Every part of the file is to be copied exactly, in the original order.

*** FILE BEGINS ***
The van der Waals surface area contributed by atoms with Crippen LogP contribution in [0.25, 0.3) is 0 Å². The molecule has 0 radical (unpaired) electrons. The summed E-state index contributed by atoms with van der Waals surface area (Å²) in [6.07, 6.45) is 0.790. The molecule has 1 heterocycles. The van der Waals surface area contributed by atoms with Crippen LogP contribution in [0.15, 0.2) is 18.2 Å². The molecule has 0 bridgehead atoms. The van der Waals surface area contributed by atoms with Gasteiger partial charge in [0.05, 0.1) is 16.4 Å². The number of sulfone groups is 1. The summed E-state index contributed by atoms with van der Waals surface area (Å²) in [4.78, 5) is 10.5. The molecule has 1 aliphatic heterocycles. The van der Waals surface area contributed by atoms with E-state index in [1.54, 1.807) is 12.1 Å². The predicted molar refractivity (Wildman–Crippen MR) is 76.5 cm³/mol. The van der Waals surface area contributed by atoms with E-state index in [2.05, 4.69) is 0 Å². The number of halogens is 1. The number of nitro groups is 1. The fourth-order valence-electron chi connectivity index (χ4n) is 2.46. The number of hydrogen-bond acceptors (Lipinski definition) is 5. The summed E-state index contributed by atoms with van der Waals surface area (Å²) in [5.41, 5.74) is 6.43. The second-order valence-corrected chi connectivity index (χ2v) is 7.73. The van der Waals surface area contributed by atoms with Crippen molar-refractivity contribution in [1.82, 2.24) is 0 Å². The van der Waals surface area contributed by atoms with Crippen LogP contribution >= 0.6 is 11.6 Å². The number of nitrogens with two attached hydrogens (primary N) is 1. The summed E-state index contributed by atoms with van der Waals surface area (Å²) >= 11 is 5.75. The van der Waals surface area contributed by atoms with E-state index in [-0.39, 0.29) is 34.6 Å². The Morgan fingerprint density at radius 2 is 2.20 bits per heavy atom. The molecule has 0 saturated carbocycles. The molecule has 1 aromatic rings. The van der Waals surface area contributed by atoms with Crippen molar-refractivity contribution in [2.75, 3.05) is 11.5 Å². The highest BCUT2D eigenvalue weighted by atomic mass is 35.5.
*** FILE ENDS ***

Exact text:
The van der Waals surface area contributed by atoms with Crippen LogP contribution in [0.25, 0.3) is 0 Å². The molecule has 0 radical (unpaired) electrons. The summed E-state index contributed by atoms with van der Waals surface area (Å²) in [6.07, 6.45) is 0.790. The molecule has 1 heterocycles. The van der Waals surface area contributed by atoms with Crippen LogP contribution in [0.15, 0.2) is 18.2 Å². The molecule has 0 bridgehead atoms. The van der Waals surface area contributed by atoms with Gasteiger partial charge in [0.05, 0.1) is 16.4 Å². The number of sulfone groups is 1. The summed E-state index contributed by atoms with van der Waals surface area (Å²) in [4.78, 5) is 10.5. The molecule has 1 aliphatic heterocycles. The van der Waals surface area contributed by atoms with E-state index in [1.54, 1.807) is 12.1 Å². The predicted molar refractivity (Wildman–Crippen MR) is 76.5 cm³/mol. The van der Waals surface area contributed by atoms with E-state index in [2.05, 4.69) is 0 Å². The number of halogens is 1. The number of nitro groups is 1. The fourth-order valence-electron chi connectivity index (χ4n) is 2.46. The number of hydrogen-bond acceptors (Lipinski definition) is 5. The summed E-state index contributed by atoms with van der Waals surface area (Å²) in [5.41, 5.74) is 6.43. The second-order valence-corrected chi connectivity index (χ2v) is 7.73. The van der Waals surface area contributed by atoms with Crippen molar-refractivity contribution in [1.82, 2.24) is 0 Å². The van der Waals surface area contributed by atoms with Crippen LogP contribution >= 0.6 is 11.6 Å². The number of nitrogens with two attached hydrogens (primary N) is 1. The summed E-state index contributed by atoms with van der Waals surface area (Å²) >= 11 is 5.75. The van der Waals surface area contributed by atoms with E-state index in [-0.39, 0.29) is 34.6 Å². The Morgan fingerprint density at radius 2 is 2.20 bits per heavy atom. The molecule has 0 saturated carbocycles. The molecule has 1 aromatic rings. The van der Waals surface area contributed by atoms with Crippen molar-refractivity contribution in [2.75, 3.05) is 11.5 Å². The highest BCUT2D eigenvalue weighted by atomic mass is 35.5.